• Buildings.   In residential and commercial buildings the evidence suggests potential reductions of space heating and cooling needs as the result of building shell improvements of up to 60 percent in existing buildings, and 70-90 percent in new buildings. The ACEEE scenarios also incorporate advanced heating and cooling systems (e.g., gas and ground-source air conditioners and heat pumps and condensing furnaces and boilers), decreased energy distribution losses, advanced solid-state lighting, and significantly more efficient appliances.
  • Industry. In the industrial sector, energy efficiency opportunities reduce 2050 energy use by up to half, coming less from equipment efficiency and more from optimization of complex systems. The ACEEE analysis focuses on process optimization in the middle scenario, but also anticipates even greater optimization of entire supply chains in the most aggressive scenario, allowing for more efficient use of feedstocks and elimination of wasted production.

Are such advances in energy efficiency realistic?

As the ACEEE report points out, the U.S. already has achieved considerable advances in the energy efficiency context and is poised to do more: “The U.S. economy has tripled in size since 1970 and three-quarters of the energy needed to fuel that growth came from an amazing variety of efficiency advances-not new energy supplies. Indeed, the overwhelming emphasis in current policy debates on finding new energy supplies is such that emphasis on new supplies may be crowding out investments and innovations that can help to achieve greater levels of energy productivity. Going forward, the current economic recovery, and our future economic prosperity, will depend more on new energy efficiency behaviors and investments than we’ve seen in the last 40 years.”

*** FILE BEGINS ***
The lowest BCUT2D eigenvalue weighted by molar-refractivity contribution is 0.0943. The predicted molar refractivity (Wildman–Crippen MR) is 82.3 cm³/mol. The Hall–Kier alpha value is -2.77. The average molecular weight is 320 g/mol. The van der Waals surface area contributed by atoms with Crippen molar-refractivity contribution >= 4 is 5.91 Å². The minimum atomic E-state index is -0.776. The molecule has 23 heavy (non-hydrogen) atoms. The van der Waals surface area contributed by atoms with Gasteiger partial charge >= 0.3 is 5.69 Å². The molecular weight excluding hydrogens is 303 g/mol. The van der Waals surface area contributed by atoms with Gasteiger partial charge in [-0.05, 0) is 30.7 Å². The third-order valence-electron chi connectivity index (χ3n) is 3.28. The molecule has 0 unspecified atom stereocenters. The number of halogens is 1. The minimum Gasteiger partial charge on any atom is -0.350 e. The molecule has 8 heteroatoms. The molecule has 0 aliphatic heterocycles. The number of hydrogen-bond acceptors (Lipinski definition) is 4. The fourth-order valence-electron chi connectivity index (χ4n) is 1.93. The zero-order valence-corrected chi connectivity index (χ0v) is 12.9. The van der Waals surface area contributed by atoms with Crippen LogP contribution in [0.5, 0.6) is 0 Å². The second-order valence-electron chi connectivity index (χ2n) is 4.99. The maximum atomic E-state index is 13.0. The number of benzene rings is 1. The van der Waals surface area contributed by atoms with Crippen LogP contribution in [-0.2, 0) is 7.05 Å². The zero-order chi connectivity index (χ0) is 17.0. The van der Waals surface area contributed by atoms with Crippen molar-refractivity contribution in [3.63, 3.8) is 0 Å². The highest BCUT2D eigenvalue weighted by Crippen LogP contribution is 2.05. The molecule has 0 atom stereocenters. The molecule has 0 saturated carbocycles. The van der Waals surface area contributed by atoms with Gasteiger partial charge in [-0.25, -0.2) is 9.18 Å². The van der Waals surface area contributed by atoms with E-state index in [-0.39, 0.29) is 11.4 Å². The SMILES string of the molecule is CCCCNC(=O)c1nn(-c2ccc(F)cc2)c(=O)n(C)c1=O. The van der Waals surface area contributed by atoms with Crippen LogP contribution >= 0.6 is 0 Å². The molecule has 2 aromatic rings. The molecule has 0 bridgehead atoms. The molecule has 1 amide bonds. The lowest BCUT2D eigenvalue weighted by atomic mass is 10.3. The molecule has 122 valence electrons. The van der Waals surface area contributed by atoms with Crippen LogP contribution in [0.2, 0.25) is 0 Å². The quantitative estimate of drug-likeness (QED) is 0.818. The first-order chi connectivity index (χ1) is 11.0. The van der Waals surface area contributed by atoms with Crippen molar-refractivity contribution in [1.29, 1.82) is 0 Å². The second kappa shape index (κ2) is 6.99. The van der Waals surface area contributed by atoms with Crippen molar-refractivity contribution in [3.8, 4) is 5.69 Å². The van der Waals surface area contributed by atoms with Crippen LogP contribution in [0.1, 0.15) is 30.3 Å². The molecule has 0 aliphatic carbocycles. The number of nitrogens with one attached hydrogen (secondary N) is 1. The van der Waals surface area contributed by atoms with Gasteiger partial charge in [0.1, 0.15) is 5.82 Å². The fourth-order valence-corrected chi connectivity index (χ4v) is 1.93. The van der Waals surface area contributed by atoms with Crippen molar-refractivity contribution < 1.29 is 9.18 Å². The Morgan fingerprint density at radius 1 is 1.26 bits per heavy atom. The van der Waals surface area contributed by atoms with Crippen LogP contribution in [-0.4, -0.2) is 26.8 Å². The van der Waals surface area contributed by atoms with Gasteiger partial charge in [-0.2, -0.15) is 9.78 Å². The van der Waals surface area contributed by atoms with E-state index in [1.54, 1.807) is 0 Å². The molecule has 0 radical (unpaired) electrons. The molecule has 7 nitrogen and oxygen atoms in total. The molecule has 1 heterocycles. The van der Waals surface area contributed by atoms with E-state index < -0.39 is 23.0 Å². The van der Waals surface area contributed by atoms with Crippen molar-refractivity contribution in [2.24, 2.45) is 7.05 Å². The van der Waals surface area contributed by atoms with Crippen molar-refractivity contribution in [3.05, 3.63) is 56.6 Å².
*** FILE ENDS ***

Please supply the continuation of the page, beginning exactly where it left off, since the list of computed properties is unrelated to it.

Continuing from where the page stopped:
This is a news release published by ACEEE. You can find the whole report at the ACEEE website.

13 Responses to “Thinking Big” on Efficiency Could Cut U.S. Energy Costs up to $16 Trillion, Create up to 1.9 Million Net Jobs by 2050

  1. fj says:

    Efficiency is about better design, eliminating waste, lowering costs, often making things work better, more resilient, agile, adaptive; can facilitate much closer integration with natural systems requires advanced skills for rapid design, development and deployment; a no brainer for going low carbon to stop climate change at wartime speed.

  2. Steve Lounsbury says:

    “Thinking Big” on Efficiency Could Cut U.S. Energy Costs up to $16 Trillion, Create up to 1.9 Million Net Jobs by 2050

    Not if the Koch Brothers have anything to do with it.

  3. Colorado Bob says:

    Nuclear Aftershocks is a new FRONTLINE documentary, airing tomorrow, January 17, at 10:00 pm Eastern.

    I watched an advance screener yesterday.

    About halfway through Nuclear Aftershocks, a new FRONTLINE documentary about the physical and social fallout of the Fukushima nuclear disaster, it becomes clear that correspondent Miles O’Brien and his production team are really going to piss some people off. In the best possible way.